Has anyone made the switch from acrylic to wool in his or her crocheting? If so, could you add your reasons in the comment section below. I would love to hear about the differences you have found in using wool for crochet if you have decided you like it better. I just may try it soon as long as I can do so without completely blowing the budget! I think I see a crocheted shawl or scarf made in wool in my future.

Thursday, March 20, 2014

Trying Magic Loop and Judy's Magic Cast-on for Socks for the First Time

As you can probably tell if you have been reading my blog, I am addicted to learning new techniques and acquiring new fiber-related skills. As much as I love to get into the Zen-like rhythm of knitting along on a garment containing stitches I know well, I also love the challenges of continually learning new skills. This is why I am having so much fun lately trying new techniques for making my socks.

I am a big fan of making my socks from the toe-up using Priscilla Gibson-Roberts' short-row technique as I have written about before. However, I recently purchased some Malabrigo sock yarn that I realized was absolutely perfect for a pattern I had from Wendy Johnson called the Serpentine Socks. I considered using the PGR method for the toes instead of following Wendy's instructions for her toe-up method, but then I decided I would use this an opportunity to try out a new technique. Not only is her method of increasing for the toe different from PGR's yarn-over, short-row technique since Wendy uses make-one increases, but her recommendation for ways to begin the sock challenged me to try Judy's Magic Cast-on for the first time. Wendy also recommended using two circular needles or a the Magic Loop method to make these lace socks. I imagine she did so to make it easier to follow the lace repeat pattern since it would have to be split up on the double pointed needles (dpns) if knitted in the traditional way. My sock is underway and going well so far. Here are some photos of it where you can see the look of the toe and how the sock looks when being knitted using the Magic Loop technique.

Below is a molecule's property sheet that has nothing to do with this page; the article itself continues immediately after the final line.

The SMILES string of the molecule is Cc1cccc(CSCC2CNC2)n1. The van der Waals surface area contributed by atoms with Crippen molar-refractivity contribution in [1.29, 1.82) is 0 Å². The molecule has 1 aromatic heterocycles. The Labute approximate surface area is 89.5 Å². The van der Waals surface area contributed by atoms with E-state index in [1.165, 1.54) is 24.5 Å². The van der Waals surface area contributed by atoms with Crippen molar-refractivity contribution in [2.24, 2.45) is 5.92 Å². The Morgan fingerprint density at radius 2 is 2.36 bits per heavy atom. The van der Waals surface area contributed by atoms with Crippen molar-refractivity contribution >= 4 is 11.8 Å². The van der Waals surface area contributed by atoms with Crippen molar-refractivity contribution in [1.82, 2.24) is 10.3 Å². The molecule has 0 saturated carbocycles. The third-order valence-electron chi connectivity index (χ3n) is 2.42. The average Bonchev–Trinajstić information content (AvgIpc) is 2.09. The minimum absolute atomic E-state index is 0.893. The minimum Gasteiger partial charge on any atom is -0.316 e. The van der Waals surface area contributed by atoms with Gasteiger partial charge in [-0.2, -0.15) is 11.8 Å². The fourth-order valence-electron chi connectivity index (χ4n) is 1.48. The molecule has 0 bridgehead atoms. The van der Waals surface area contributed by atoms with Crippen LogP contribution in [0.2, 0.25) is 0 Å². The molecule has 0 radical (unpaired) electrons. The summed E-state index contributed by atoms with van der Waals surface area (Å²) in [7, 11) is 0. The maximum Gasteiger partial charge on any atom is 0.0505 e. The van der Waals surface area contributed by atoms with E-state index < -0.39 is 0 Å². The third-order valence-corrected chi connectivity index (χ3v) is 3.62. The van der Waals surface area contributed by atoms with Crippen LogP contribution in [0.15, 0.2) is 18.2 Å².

In the photo above, you can see how the extra-long cable on this 40" Addi Turbo Sock Rocket needle allows me to pull out the back needle to continue to knit in the round on the front stitches. When I get to the end, I will be able to do the same by adjusting the needles appropriately. (The color of the sock yarn above is not accurate; the yarn is actually a delightful shade of blue green that is more green than blue.)